Classified report hints Turkish spy boss may have known of coup attempt: columnist

Exiled Turkish journalist Ahmet Nesin has questioned Turkey’s top spy master’s involvement in the 2016 attempted coup based on an intelligence report that shows he knew about plans for the putsch more than 10 days before it happened.

Nesin held forth in a column on the Arti Gercek news portal on Monday that Turkey’s National Intelligence Organization (MIT) chief Fidan must have known about the coup plans.

In a column entitled “Did Hakan Fidan learn about the coup on July 15 or July 4?” the journalist cited an MIT report dated 4th of July, 2016, that reportedly serves as a warning for the approaching putsch bid.

Nesin stated in the column that the report cautioned to take precautions to prevent possible incidents of clashes and conflicts in several parts of Istanbul.

He wrote that the report also cautioned attacks on ships, bases, official institutions and lodgings and abductions of Turkish commanders.

“If you, as the MIT, released a report like this, and did not inform the offices of the prime minister or the president about an approaching putsch bid, it means you were also involved in the coup [plan] and you stayed silent about it,” he argued.

Adding a photo of the intelligence report under his column, Nesin further underlined that the only expression it lacked was one that would state that MIT exactly warned against was a “coup” plan.

Nesin also shared another report that involves tweets of prominent advertiser Erol Olcok, who is known for campaigns he launched for the AK Party (AKP), from five days before 2016’s attempted coup.

Both Olcok and his 16-year-old son were killed on the night of the failed coup after they went to the Bosphorus Bridge to protest against the putsch bid.

“A total of 13 tweets from Olcok, which were removed from his social media account in the aftermath of his death, describe what happened that night,” five days before it took place, Nesin elaborated in Monday’s column.

“It’s time for cleaning this summer. The TSK [the Turkish Armed Forces] will be cleaned off all the [secret] agents. … The coups [in Turkey] have all resulted from secularism, this will end. The army will act solely on national reflexes,” Olcok outlines in the tweets.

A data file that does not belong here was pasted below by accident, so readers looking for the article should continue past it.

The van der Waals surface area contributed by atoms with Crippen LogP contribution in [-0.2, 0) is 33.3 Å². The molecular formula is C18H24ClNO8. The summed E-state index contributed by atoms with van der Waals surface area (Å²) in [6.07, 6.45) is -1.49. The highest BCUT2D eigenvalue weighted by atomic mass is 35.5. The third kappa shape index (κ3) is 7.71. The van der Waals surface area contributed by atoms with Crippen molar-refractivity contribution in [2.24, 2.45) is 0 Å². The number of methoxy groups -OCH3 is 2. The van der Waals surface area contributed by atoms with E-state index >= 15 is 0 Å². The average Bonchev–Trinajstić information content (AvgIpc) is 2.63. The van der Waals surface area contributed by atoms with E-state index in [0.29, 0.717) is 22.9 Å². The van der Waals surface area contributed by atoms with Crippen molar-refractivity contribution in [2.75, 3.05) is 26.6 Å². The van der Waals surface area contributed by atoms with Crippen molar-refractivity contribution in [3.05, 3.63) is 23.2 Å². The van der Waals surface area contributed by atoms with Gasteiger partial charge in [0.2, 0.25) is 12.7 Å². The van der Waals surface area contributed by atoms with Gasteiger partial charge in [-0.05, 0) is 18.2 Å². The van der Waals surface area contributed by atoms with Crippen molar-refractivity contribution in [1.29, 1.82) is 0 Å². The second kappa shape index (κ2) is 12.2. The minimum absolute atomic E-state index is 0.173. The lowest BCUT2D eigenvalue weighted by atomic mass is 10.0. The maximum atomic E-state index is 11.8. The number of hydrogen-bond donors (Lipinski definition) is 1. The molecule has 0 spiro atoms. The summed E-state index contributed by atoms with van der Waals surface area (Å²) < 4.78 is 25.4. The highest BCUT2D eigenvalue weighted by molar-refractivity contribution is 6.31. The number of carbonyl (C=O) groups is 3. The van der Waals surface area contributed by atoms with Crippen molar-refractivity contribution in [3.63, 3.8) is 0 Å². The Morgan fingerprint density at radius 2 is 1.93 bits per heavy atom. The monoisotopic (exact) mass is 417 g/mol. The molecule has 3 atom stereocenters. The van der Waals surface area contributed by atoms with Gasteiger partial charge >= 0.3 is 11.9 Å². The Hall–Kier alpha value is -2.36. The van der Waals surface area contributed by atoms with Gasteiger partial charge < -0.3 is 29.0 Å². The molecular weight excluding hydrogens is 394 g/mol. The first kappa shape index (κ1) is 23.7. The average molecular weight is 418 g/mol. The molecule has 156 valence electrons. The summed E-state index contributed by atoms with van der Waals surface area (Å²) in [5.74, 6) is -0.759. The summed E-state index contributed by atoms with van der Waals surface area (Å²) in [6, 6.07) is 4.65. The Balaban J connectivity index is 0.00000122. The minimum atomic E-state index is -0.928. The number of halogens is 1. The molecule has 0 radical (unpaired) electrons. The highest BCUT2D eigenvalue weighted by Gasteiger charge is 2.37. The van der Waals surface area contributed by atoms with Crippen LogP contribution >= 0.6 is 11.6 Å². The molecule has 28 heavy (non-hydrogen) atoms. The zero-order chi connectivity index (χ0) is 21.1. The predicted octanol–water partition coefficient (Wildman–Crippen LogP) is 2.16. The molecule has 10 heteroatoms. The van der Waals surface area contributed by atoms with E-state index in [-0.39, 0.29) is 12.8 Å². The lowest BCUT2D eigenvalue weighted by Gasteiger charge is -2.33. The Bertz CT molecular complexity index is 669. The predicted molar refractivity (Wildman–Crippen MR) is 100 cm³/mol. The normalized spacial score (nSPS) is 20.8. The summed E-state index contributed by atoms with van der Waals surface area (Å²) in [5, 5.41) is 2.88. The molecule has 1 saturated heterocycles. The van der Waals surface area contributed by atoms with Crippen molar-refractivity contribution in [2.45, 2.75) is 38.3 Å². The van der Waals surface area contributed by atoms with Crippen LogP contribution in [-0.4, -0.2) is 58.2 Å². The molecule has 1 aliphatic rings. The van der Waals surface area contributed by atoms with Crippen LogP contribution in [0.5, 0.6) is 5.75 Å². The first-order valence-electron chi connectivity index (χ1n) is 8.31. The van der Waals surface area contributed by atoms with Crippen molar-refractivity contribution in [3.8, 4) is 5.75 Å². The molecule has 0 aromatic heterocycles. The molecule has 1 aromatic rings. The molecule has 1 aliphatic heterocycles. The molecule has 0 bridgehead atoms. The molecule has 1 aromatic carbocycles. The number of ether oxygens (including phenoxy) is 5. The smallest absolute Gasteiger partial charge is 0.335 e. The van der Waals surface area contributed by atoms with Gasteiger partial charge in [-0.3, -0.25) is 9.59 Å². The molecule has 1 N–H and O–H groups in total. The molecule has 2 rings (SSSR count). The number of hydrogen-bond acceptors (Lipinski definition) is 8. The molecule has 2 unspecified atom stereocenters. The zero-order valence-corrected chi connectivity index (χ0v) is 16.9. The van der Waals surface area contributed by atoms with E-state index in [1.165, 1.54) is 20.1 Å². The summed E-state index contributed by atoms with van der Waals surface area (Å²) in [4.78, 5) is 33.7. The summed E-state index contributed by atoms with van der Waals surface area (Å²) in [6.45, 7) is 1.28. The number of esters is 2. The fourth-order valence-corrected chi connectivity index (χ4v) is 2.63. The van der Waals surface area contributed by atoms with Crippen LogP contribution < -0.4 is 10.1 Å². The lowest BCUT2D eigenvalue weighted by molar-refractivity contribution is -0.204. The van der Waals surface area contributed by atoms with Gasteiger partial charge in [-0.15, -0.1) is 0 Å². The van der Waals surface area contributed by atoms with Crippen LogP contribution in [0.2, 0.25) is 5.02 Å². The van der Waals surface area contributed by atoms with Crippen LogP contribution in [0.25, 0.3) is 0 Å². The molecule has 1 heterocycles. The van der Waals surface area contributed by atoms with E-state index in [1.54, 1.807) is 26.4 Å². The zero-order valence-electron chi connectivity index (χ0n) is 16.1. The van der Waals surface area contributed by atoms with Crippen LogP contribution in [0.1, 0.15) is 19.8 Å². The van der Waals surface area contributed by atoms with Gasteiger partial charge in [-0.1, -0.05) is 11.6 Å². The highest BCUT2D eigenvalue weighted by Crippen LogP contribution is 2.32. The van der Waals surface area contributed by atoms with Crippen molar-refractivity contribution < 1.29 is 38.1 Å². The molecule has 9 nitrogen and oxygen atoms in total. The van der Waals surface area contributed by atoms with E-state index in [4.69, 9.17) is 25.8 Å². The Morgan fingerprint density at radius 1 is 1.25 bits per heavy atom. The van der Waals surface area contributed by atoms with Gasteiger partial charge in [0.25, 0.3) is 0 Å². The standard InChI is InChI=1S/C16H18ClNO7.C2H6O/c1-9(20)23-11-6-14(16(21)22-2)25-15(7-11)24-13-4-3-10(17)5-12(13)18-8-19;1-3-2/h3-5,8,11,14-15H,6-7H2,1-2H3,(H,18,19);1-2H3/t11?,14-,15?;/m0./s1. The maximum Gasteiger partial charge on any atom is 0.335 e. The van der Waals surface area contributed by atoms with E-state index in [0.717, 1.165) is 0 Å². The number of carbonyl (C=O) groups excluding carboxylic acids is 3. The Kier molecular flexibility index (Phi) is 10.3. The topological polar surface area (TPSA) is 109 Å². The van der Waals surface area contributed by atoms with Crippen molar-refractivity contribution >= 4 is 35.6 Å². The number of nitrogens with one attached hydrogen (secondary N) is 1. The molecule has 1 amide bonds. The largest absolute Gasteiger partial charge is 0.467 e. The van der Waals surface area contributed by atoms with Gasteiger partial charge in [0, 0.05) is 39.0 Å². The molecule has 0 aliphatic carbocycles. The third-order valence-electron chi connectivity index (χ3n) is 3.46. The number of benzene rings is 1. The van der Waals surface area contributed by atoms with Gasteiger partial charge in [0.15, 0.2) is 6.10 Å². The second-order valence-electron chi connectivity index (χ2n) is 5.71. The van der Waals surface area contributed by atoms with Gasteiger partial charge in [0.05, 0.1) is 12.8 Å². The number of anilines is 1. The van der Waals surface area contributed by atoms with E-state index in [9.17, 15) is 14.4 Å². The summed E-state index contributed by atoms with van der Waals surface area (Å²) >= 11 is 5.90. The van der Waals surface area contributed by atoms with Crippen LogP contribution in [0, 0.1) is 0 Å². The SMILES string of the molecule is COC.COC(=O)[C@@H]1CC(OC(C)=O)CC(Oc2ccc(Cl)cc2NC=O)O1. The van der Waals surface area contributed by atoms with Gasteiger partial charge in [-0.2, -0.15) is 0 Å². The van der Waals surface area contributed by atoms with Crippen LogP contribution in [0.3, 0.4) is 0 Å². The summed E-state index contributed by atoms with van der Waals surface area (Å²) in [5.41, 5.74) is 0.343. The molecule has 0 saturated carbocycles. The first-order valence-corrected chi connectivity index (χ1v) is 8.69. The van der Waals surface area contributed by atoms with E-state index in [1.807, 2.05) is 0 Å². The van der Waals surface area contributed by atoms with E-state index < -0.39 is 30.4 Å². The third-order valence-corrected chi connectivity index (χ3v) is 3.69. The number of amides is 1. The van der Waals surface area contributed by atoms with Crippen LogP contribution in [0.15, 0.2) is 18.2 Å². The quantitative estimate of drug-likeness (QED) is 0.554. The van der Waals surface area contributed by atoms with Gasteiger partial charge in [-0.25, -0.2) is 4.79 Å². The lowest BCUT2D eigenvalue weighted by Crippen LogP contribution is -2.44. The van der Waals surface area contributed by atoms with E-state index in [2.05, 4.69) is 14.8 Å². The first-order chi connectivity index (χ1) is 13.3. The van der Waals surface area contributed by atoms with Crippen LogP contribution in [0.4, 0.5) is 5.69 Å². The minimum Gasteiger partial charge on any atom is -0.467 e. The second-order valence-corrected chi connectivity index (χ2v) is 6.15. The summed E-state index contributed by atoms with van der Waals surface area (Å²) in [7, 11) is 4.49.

Following the putsch bid, the Turkish government has purged hundreds of senior military staff serving at NATO in Europe and the US, including some of the armed forces’ best-trained officials.

According to the official narrative of the incident, Fidan only learned about the coup attempt earlier on the same day it went down after a major came to the MIT’s office around 2.20 pm and told him about it.

Instead of informing then-Prime Minister Binali Yildirim about the newly-gained intel, he only told Hulusi Akar, Turkey’s then Chief of the General Staff.

Turkish President Recep Tayyip Erdoğan told Al Jazeera in an interview late on July 20, 2016, that he learned about the failed coup attempt that night not from the intelligence services, but from his brother-in-law.

“Fidan did not tell Erdogan about the intel that day most probably because Hulusi Akar still had not decided which side he will be on [regarding the military coup],” Nesin also interpreted in the column.

Although motives behind the failed coup attempt have remained an enigma, some critics alleged that Erdogan and MIT monitored the coup plotters within the military ranks, striking a deal with Akar and some ultra-nationalist commanders to abort the attempt.

Turkey’s main opposition Republican People’s Party (CHP) leader Kemal Kilicdaroglu, however, repeatedly claimed that it was a controlled coup that the president and his AKP government had knowingly allowed it to occur to consolidate their power.

A referendum in 2017, parliamentary and presidential elections in 2018, which took place after 2016’s failed putsch bid, provided Erdogan with immense powers.

Think tank “blacklisted” journalists funded by family of Erdogan’s son-in-law

You might also like